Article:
The steps above (1-7) are generic for any Performance. Note that when you get to "Case 75 Amp" - the programming here is different. The sliders do all work as you would want - they fully are in control of volume for all PARTs. But lets take a look at all the PARTs to see if "Volume" is a destination.

PART 1 for "Case 75 Amp" - there is no "Volume" destination. That explains why the slider is in full control. PART 1 is the main sound of the Rhodes. The fundamental/core sound.
PART 2 for "Case 75 Amp" - there IS a "Volume" destination. PART 2 is the mechanical noise. But it sounds like the volume slider for PART 2 at "0" (all the way down) cuts the mechanical noise off and PART Volume Slider for PART 2 at 127 (all the way up) gives us a loud mechanical noise. Obviously, this is not set to saturate the volume. Looking at this destination further - we see the source is PART 2 Assignable Knob 1. With PART 2 selected, we see that PART 2 Assignable Knob 1 is set at "12 o'clock". 12 o'clock is directly in the middle of the travel between counter-clockwise and clockwise of this knob. The minimum value for the knob is 0 and maximum value is 127. A value of 64 is considered "in the middle". These numbers are not so important as seeing that the knob is in the middle. Look at the curve for volume. In the middle of the curve, this is where there is a cross-over point to the "Y" axis. Or, where the volume offset would be "0" (no offset). So for this Performance, PART 2 will recall with the PART 2 assignable knob set to a value where there is no offset. Even though there is a Volume destination - it has no impact unless you select PART 2 and turn Assignable Knob 1. Normally you would not do this since the Performance is recalled with the knobs set to common, not PART, level control.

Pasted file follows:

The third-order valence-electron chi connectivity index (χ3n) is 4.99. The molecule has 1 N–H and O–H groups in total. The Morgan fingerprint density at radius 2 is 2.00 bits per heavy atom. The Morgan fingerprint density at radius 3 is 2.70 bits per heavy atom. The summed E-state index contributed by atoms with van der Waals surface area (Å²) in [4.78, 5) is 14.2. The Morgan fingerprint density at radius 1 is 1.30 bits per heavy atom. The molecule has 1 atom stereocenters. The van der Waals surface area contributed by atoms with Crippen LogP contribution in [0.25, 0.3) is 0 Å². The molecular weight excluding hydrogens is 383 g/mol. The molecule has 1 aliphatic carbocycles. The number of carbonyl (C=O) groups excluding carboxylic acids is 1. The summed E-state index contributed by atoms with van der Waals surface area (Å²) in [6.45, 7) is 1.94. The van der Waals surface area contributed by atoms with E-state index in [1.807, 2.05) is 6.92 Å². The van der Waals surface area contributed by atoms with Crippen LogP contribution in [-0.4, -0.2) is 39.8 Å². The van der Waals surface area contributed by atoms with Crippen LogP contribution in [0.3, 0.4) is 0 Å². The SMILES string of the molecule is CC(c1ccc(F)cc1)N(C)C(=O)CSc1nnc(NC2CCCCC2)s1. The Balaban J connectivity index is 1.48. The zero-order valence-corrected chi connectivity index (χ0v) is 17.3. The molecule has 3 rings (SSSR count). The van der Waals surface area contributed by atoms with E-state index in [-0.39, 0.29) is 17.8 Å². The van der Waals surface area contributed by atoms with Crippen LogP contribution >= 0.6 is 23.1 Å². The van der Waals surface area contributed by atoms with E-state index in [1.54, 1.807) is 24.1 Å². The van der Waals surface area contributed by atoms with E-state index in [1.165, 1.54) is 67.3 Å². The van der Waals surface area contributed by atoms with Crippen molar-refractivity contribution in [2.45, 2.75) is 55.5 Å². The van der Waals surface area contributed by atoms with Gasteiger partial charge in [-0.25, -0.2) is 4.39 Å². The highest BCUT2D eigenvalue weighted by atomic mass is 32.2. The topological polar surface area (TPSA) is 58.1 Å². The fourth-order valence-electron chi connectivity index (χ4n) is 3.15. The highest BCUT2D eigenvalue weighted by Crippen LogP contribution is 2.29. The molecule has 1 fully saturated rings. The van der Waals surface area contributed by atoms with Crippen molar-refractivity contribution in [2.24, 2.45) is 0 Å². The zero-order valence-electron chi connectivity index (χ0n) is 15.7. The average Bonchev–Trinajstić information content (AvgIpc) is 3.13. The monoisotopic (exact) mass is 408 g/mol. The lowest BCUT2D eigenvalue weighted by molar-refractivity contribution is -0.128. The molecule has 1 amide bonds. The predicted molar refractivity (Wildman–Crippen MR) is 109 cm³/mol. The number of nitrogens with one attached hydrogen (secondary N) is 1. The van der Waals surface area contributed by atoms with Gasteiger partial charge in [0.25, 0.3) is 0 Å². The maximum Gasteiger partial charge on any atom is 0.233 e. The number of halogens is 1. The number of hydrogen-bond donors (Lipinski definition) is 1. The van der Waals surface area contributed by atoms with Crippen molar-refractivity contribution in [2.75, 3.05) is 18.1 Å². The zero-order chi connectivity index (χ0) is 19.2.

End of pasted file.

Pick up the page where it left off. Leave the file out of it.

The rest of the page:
If you want to know what's going on - you're going to need to dig into the Performance programming and the 7 steps above will be needed for all PARTs (up to 8) to find all of the Volume destinations. Other times you may be wondering about something else where "Volume" as a destination would be replaced by some other parameter.

Or you may run through all the destinations and find no volume destinations - so you'd have to apply some other hypothesis to what's going on and hunt that down. I think for these E.Paino sounds we already pretty much know the answer - but this answer may not apply to all cases.
  1. more than a month ago
  2. MODX
  3. # 8
Accepted Answer Pending Moderation
Thanks I'll Dive in.... Next Question will be for Tips on Scene Control...
  1. more than a month ago
  2. MODX
  3. # 9